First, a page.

“[Cookbooks] offer a view into society at the time,” Gloss told Forbes. “What were the foods people were eating? What was available? How were they preparing them?”

    Old cookbooks and discarded recipe boxes can be found everywhere. Thrift stores, garage and estate sales, eBay, Etsy, Thriftbooks, used book stores local to where you live, library book sales and more. Church rummage sales are one of my go to sources for old cookbooks.

    Step away from your keyboard next time you need a recipe and dust off a cookbook or crack open an old recipe box. You never know what treasures you will unearth!

    fall dinner….mmmmm

    Fall cooking. The humidity is finally gone and the temperatures have cooled enough that I don’t feel like my kitchen is a sweatshop.

    I have thawed one lonely beef shank we found in the freezer, but it’s not enough for dinner, but I decided it was going to be dinner and decided to get it a companion. So off to Worrell’s Butcher Shop in Malvern Borough I went. They had beautiful fresh beef shanks!

    I continued along King Street to Kimberton Whole Foods in Malvern. There I picked up the produce I wanted to add to this recipe plus a few other things. (I would’ve gotten adorable little pumpkins there to except they were $2.99 a piece and I thought that was a bit expensive for pumpkins that were literally very small, but I digress.)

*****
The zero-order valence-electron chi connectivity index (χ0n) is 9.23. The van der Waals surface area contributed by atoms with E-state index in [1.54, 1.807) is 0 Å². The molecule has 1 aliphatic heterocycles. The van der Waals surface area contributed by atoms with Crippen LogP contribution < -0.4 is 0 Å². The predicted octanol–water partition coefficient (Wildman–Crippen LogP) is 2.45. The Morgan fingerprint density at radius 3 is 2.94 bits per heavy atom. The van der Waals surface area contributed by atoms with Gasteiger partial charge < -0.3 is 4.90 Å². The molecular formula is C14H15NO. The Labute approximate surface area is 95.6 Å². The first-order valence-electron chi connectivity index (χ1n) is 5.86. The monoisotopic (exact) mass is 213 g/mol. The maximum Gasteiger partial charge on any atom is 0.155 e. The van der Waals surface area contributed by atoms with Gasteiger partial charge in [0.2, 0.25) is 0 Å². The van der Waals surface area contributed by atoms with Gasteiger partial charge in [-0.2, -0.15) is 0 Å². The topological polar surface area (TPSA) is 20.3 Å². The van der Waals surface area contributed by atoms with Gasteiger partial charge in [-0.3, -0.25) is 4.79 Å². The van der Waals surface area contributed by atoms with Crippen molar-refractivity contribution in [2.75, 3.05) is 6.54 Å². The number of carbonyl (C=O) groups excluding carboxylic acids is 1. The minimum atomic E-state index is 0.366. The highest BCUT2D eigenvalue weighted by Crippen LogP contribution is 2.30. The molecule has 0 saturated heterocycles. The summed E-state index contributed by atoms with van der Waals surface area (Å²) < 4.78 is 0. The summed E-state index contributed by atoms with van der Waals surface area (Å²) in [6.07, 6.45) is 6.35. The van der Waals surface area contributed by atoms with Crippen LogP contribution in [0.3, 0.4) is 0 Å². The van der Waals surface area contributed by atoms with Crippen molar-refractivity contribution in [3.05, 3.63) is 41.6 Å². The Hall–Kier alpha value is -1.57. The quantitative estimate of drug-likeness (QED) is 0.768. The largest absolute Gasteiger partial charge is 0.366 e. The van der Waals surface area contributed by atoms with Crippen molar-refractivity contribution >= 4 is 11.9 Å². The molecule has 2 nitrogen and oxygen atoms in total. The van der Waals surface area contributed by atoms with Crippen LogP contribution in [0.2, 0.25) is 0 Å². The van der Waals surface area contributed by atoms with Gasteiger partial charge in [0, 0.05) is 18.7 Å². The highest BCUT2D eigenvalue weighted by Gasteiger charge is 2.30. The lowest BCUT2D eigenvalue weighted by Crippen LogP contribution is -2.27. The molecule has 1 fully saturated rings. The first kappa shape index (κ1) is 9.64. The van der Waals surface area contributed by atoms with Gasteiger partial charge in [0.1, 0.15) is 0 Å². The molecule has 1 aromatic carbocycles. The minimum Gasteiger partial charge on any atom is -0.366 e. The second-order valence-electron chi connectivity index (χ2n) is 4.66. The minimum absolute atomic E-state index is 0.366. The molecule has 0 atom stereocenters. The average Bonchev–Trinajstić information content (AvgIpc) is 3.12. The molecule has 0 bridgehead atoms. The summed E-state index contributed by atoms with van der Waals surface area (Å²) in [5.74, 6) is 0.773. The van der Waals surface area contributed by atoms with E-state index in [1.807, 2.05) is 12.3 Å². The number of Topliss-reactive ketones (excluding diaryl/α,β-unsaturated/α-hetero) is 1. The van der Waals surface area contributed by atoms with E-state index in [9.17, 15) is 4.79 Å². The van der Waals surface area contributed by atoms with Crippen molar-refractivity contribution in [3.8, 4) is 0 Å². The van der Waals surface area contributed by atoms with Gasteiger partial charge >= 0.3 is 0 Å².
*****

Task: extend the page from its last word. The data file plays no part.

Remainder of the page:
So the ingredients – 2 to 3 beef shanks, Crimini mushrooms, Shitake mushrooms, leeks, shallots, celery, carrots, 2 red hatch chilies from my garden , red wine, two 8 oz. containers of Pacific vegetable broth, one 14.5 oz. can of Muir Glenn fire roasted diced tomatoes, sweet paprika , smoked paprika, 4 cloves of garlic diced, dash of cumin, salt and pepper, fresh rosemary, two bay leaves, fresh thyme.

    First I start by dredging the beef shanks in a little flour and kosher salt. I toss into a Dutch oven on the stove with olive oil heating. I brown each of the beef shanks ( I ended up with three for this recipe.)

    Then I add about a third of a bottle of wine and let that simmer as I am slicing up my vegetables.

    As I am adding my vegetables beginning with the garlic, shallots, and leeks I also add one of the 8 oz. containers of vegetable broth.

    After I add the garlic, shallots, and leeks I add diced up Hatch chilies, followed by carrots, celery, and the mushrooms.